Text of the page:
Travelers in Venice have been known to comment that the fragile, surrounding wonder of the place makes them feel like they’re walking around inside a dream. The northeastern shore of America has a place that elicits the exact same feeling – a place William Sargent succinctly describes at the beginning of his book Shallow Waters:
On the East Coast of North America the flexed arm of New England juts far out into the open Atlantic Ocean. This is Cape Cod, famous for its beaches, its history, its seafaring way of life.
Despite the impression given by the crushing crowds of summer tourists, most Americans (to say nothing of most people on Earth) never get to see Cape Cod, and most of those who do visit (usually in the canned, overpriced chunk of Hell known as the week-long family vacation) never really get to know the place. Cape people are protective about their hugely-visited twist of land, so they’d probably have it no other way – but the place itself is yielding of its marvels, to the patient, to the observant, and to the lucky.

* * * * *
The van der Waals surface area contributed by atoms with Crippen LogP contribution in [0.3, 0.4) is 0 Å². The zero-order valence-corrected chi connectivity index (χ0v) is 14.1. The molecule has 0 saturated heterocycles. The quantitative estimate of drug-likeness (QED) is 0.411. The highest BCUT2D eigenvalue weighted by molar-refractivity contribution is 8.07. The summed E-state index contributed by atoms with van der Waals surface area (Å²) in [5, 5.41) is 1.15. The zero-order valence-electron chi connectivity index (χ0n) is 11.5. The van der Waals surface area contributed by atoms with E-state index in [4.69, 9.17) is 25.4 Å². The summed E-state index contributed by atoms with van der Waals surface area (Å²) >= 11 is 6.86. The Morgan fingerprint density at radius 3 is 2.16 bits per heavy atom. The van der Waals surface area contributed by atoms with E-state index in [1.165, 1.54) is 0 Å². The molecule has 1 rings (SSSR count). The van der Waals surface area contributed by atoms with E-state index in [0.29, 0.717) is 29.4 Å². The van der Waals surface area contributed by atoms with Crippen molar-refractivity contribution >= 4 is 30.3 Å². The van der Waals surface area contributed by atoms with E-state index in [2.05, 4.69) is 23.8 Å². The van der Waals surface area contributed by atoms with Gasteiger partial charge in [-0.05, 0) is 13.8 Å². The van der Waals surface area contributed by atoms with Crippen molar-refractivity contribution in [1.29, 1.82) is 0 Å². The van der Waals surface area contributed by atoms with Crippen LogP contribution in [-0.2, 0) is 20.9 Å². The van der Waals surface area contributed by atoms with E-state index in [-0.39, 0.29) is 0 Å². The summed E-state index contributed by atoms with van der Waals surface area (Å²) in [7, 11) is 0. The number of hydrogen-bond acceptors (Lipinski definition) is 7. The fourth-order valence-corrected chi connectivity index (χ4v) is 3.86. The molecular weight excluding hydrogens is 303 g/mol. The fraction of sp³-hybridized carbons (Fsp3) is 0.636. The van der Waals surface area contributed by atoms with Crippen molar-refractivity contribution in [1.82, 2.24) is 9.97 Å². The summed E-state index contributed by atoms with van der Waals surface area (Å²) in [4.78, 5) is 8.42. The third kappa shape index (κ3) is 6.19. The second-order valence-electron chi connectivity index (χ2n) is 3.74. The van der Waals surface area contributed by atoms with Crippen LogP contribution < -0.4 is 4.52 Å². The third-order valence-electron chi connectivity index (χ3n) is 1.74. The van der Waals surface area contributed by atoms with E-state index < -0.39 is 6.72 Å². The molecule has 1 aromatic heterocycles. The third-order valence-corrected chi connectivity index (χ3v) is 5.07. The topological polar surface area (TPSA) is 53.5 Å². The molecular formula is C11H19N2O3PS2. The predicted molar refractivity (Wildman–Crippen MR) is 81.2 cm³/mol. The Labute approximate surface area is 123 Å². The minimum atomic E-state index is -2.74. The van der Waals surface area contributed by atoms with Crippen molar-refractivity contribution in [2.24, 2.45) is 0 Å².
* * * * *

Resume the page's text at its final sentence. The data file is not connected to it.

I’ve been lucky with the Cape: I’ve known it for years and years, from Sandwich to Orleans, from Falmouth to Truro, from the inlets of Buzzards Bay to the sedate streets of Harwich, and from the Great Beach to Provincetown. I’ve known it in all seasons, in all weathers, in all frames of mind, and – greatest luck of all – in some of the best company. I’ve prowled its used bookstores, stalked its tidal pools, sailed its coastlines, napped in some of its pretty little houses, rowed its marshes, and drank in its sunsets, and yet every time I’ve ever spent any time there, I’ve encountered as many new things as known things, because nobody can ever completely know Cape Cod. That’s another part of its endless charm.